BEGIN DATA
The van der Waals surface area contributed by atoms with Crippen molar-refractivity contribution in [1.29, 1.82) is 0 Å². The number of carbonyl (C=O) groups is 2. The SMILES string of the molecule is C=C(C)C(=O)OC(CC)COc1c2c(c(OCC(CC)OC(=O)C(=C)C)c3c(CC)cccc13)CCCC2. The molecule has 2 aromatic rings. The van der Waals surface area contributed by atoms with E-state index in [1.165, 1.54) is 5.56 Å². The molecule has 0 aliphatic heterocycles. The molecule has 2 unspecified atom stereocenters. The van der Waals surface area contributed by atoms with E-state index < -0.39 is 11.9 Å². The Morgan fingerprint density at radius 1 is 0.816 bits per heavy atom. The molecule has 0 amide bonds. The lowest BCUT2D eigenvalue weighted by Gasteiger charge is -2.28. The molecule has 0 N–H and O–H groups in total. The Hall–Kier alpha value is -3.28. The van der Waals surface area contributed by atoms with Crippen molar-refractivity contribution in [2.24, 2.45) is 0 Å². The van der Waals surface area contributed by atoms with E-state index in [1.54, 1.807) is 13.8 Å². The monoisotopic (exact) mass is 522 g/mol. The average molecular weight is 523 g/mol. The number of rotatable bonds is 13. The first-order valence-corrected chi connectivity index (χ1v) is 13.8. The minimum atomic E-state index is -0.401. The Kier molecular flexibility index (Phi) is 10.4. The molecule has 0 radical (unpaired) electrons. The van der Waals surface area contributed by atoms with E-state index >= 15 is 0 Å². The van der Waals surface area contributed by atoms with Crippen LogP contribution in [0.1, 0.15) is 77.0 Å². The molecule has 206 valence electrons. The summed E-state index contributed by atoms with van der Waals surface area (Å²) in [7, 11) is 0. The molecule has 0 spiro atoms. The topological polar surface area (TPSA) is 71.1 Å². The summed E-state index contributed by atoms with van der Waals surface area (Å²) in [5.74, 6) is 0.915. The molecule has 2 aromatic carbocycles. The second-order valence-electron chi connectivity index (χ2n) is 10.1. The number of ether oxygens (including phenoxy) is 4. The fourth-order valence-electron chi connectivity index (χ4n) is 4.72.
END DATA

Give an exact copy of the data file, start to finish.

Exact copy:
The van der Waals surface area contributed by atoms with Crippen molar-refractivity contribution in [1.29, 1.82) is 0 Å². The number of carbonyl (C=O) groups is 2. The SMILES string of the molecule is C=C(C)C(=O)OC(CC)COc1c2c(c(OCC(CC)OC(=O)C(=C)C)c3c(CC)cccc13)CCCC2. The molecule has 2 aromatic rings. The van der Waals surface area contributed by atoms with E-state index in [1.165, 1.54) is 5.56 Å². The molecule has 0 aliphatic heterocycles. The molecule has 2 unspecified atom stereocenters. The van der Waals surface area contributed by atoms with E-state index < -0.39 is 11.9 Å². The Morgan fingerprint density at radius 1 is 0.816 bits per heavy atom. The molecule has 0 amide bonds. The lowest BCUT2D eigenvalue weighted by Gasteiger charge is -2.28. The molecule has 0 N–H and O–H groups in total. The Hall–Kier alpha value is -3.28. The van der Waals surface area contributed by atoms with Crippen molar-refractivity contribution in [2.24, 2.45) is 0 Å². The van der Waals surface area contributed by atoms with E-state index in [1.54, 1.807) is 13.8 Å². The monoisotopic (exact) mass is 522 g/mol. The average molecular weight is 523 g/mol. The number of rotatable bonds is 13. The first-order valence-corrected chi connectivity index (χ1v) is 13.8. The minimum atomic E-state index is -0.401. The Kier molecular flexibility index (Phi) is 10.4. The molecule has 0 radical (unpaired) electrons. The van der Waals surface area contributed by atoms with E-state index >= 15 is 0 Å². The van der Waals surface area contributed by atoms with Crippen LogP contribution in [0.1, 0.15) is 77.0 Å². The molecule has 206 valence electrons. The summed E-state index contributed by atoms with van der Waals surface area (Å²) in [7, 11) is 0. The molecule has 0 spiro atoms. The topological polar surface area (TPSA) is 71.1 Å². The summed E-state index contributed by atoms with van der Waals surface area (Å²) in [5.74, 6) is 0.915. The molecule has 2 aromatic carbocycles. The second-order valence-electron chi connectivity index (χ2n) is 10.1. The number of ether oxygens (including phenoxy) is 4. The fourth-order valence-electron chi connectivity index (χ4n) is 4.72.